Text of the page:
Meet the Software Developer and Blogger From Wellington, Sam Jarman

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The world is full of artisans, and Sam Jarman is one of them. We managed to catch an interview session with him. His work mainly revolves around automation and making things better for the end user. Other than that, he also loves teaching and experimentation. He values meaningful teaching and only teaches stuff that brings value to the learner. He also loves to blog. On, we also have a lot of automation projects. Our LiveEdu crowdfunding campaign via Indiegogo aims to collect premium projects suggestions including automation topic, as it is changing the current market.

Real Name: Sam Jarman

Alter ego: Tony Stark / Iron Man

Location:   Wellington, New Zealand

Power/Abilities: Running, Acting, Improvisation, Coding, Teaching, Writing

Profession: Software Engineer


1. Sam, it’s a pleasure to have you here. Could you tell us about yourself?

Hey All! Pleasure is all mine 🙂 I’m Sam, and I’m a software developer living in Wellington, New Zealand. I’ve been doing iOS since 2009 (off and on, part time, etc), but in the last year or so, I’ve transitioned into full stack development, using ruby, rails, emberjs and bits of Elixir.

2. What was the motivation behind pursuing a Bachelor’s degree in Computer Science at University of Canterbury?

I wanted to study locally in New Zealand, and Canterbury had a very good reputation as a CS Department. It was also my hometown – handy! As a self taught programmer before then, I really wanted to get a degree to fill in the gaps and extend myself further. I originally planned to do just three years, but did a fourth to gain an honors qualification as well. Also, hey, university is just a fun time.

3. You are a software developer and a teacher. How do you balance these two passions and which one matters to you the most?

I’ve always liked teaching and learning, and I suspect I get that from my mother (who is a high school teacher). I see the two as quite complimentary, and I think I have a good strategy to work on both. My day job as a developer teaches me, and I get to experiment and learn. I then start using my own time to reflect on the work I’ve done and try to understand it more. I then try to explain it to others  – and this is when you find out quickly whether or not you understand it properly. 

Once I do, I have something to teach, and people generally find that valuable. I don’t try to teach everything I learn, I’ll wait until I have something of value.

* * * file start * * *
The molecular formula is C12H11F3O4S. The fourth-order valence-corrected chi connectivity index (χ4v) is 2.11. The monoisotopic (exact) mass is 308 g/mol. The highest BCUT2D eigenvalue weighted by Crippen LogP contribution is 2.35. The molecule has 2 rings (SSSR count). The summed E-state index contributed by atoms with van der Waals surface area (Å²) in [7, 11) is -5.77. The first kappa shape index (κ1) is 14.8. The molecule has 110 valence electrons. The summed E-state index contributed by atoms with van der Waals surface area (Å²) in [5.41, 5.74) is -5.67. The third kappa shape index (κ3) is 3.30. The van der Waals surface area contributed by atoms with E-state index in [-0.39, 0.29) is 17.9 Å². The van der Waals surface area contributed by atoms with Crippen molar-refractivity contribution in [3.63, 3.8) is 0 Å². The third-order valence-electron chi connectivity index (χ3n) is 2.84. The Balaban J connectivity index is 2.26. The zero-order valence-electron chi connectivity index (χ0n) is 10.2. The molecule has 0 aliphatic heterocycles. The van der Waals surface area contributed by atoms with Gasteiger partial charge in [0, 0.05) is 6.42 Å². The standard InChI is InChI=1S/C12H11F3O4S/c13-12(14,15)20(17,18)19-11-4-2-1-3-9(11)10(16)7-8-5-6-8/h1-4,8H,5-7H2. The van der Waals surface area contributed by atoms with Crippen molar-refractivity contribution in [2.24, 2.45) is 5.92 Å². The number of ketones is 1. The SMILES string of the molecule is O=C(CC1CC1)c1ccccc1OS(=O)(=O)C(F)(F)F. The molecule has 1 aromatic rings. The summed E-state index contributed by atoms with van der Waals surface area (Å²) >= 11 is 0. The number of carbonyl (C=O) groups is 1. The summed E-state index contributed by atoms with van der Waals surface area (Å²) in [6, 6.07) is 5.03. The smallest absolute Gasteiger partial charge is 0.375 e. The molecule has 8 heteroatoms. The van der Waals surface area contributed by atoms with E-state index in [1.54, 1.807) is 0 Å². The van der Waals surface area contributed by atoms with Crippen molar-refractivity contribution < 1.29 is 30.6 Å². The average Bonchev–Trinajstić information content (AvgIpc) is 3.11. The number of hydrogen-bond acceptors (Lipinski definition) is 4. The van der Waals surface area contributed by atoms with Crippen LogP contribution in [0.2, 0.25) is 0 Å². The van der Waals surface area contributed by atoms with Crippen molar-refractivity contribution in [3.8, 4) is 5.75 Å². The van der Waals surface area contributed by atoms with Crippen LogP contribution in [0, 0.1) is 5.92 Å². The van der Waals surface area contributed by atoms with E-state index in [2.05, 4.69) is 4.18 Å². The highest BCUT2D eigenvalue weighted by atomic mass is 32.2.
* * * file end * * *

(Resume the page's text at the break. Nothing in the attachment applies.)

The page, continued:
I like this strategy and I think it’s working really well. It’s enabled my technical growth to move faster and skill retention to stay high. So in summary here – I use teaching as a tool to help others, and help myself. It’s a nice balance.

4. Do you have any other hobbies/ interests which complement your work?

I do a lot of blogging, which you can find on my website. I also do a fair bit of running and improv acting. The running I find super helpful for work. I find it gives me a clear head for the day, or after a long day lets me figure out some problems. Often I find myself running along and a new solution to a problem will come to me. Oxygen in the blood is good for that, helps the brain work. I recommend everyone find the thing that works for them for clear thinking. For me, it’s running.

Improv acting has really helped with my confidence. I now feel no nerves at a stand up or a presentation or any time addressing a group. Once again, I’d recommend toastmasters or improv to anyone who wishes to build their public speaking confidence.

5. Can you tell us about your work at Carnival?

Sure! So I work on the platform. Carnival is a marketing automation platform specializing on mobile. As a team of engineers, we like to work on everything and anything, with a good variety of T-shaped developers (great at one thing and good at many other things). This provides great opportunities for technical growth and experimenting with different technologies. My specialty is iOS and developer experience, with my learning right now happening in Ruby, JavaScript, Elixir and a bunch of AWS tech. I really enjoy working with the team there, and we have a diverse set of opinions on the team, so we’re constantly challenging ourselves and others to be better – and that works pretty well. The team has a great focus on testing, code cleanliness and stability which I think as my first industry role, has put me in some great habits for life.